How To Fake Outdoor Living Spaces When You Live In A City

Outdoor spaces are a great pleasure, offering opportunities for favorite activities like gardening and reading, as well as spots for socialization and enjoying a meal. Very often in urban areas, however, the liveliness of communal living in apartments and condo units is underscored by very limited, or sometimes non-existent, outdoor space. While freestanding homes offer much more in the way of front and backyards and porches, multi-unit buildings can often provide, at most, a balcony or stoop, with many more offering no outdoor space at all to residents. While many developers are making outdoor living spaces a priority in newer builds and renos, just as many city buildings lack this important element.

Cities do offer much in the way of community green spaces, such as public parks and bountiful outdoor cafes — all perfect for picnics, lounging, and dining alfresco. Still, city dwellers can be left longing for an outdoor space that's a little bit more customized, private, and close to home. Whether you're intent on adapting unused spaces to your needs, or figuring out ways to take advantage of attached and internal areas to achieve an outdoor-space feel, there are a few different ways to maximize what outdoor spaces and décor you have available. And yes, even fake it if you must.

Underused spaces

A great way to achieve an outdoor space if you lack a proper balcony or yard is to take advantage of whatever outdoor spaces might work as a stand-in. These include overlooked spots like rooftops, gangways, courtyards, and unused grassy areas. Depending on your landlord or management company rules, and what's allowed in communal spaces, you and your neighbors might just be able to create your own little oasis in the middle of the city. 

Rooftops are a great option that can be developed with the addition of safety rails, seating areas, and planter boxes, shrubbery, and trees. With the eco-friendly and growing popularity of roof gardens, your landlord or homeowners association might be willing to help foot the bill to create the perfect roof deck as well as make sure everything is up to code. If you're on your own, a great way to create an outdoor spot, if you're allowed access, is to just set up a corner of the roof as your own on a temporary basis. This can be lovely with folding tables/chairs and other portable pieces. Other, more ground-level spots include gangways, other small spaces between structures, and grassy areas adjacent to the building or parking lots. 

Outdoor adjacent spots

If your building in the city lacks available outdoor spaces at all, you might try creating small touches in adjacent spaces that give a similar outdoor feel. These can include the addition of window boxes on an exterior ledge, which often are perfect for growing both flowers and herbs in good weather. They not only look great from inside, but outside as well and are accessible simply by opening your window. If your building has a metal fire escape outside the windows, this may be a great spot for adding plants and boxes, which are usually allowed as long as you don't block emergency exits (consult with your landlord to see what is allowed). They also make a great spot for a temporary folding chair or small bistro table for enjoying your morning coffee.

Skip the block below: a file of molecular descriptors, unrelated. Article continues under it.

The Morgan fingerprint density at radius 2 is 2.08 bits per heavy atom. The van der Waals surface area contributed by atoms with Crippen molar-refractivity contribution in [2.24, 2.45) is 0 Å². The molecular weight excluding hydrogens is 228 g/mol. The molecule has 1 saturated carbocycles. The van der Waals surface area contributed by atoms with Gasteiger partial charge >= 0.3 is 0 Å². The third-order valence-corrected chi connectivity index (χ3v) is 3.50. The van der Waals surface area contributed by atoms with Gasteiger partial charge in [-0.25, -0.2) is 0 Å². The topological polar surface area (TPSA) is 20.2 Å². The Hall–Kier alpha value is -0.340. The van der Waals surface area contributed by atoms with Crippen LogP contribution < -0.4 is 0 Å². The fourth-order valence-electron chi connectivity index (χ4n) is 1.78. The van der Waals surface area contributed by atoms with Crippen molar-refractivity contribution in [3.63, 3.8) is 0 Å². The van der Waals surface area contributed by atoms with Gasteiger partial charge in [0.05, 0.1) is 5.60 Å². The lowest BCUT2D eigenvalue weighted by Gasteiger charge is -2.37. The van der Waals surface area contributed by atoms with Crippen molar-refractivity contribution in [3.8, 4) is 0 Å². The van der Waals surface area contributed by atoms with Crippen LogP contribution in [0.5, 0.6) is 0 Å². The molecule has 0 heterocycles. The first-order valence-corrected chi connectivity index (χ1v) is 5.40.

Present in many vintage buildings, narrow or "Juliet balconies" are larger windows that open to a metal railing with no, or a very small, ledge. These are a great architectural element to throw open in warmer weather, particularly if you place a small table or seat near it inside for a very Parisian feel even if you can't step outside onto it. If the ledge is large enough, you can also fit plants and climbing vines along the railings for a more botanical feel.

Faking the outdoors inside

If you don't have access to even as much as a ledge or fire escape in your apartment or condo, that doesn't mean you can't do a lot to create an outdoor feeling inside. This works particularly well if you have large windows that can be opened to screens that allow in the fresh air. Bright rooms with a lot of windows are a perfect place to build an indoor sunroom or conservatory-feel space, complete with an abundance of greenery and the sort of furnishings you'd expect outdoors like wicker and rattan pieces. 

Even without a huge, sun-filled space, though, you can still create smaller areas of your home that have a similar effect. For example, place a small outdoor sling chair by an open window in the summertime to enjoy the view. Or try adding a forest of houseplants and trees near the windows in your apartment, as well as pieces in earthy materials like rattan, sisal, and bamboo, to create an immediate outdoor feel inside; this is especially stunning in high-rise windows with expansive views.

You could also place a daybed or a settee in front of an open window to catch the natural breeze. Or why not grow an herb garden in the window above your sink? You can also fake an outdoor feeling space by adding in details like lanterns, small fountains, tilework, and twinkle lights to your little indoor/outdoor oasis in the city.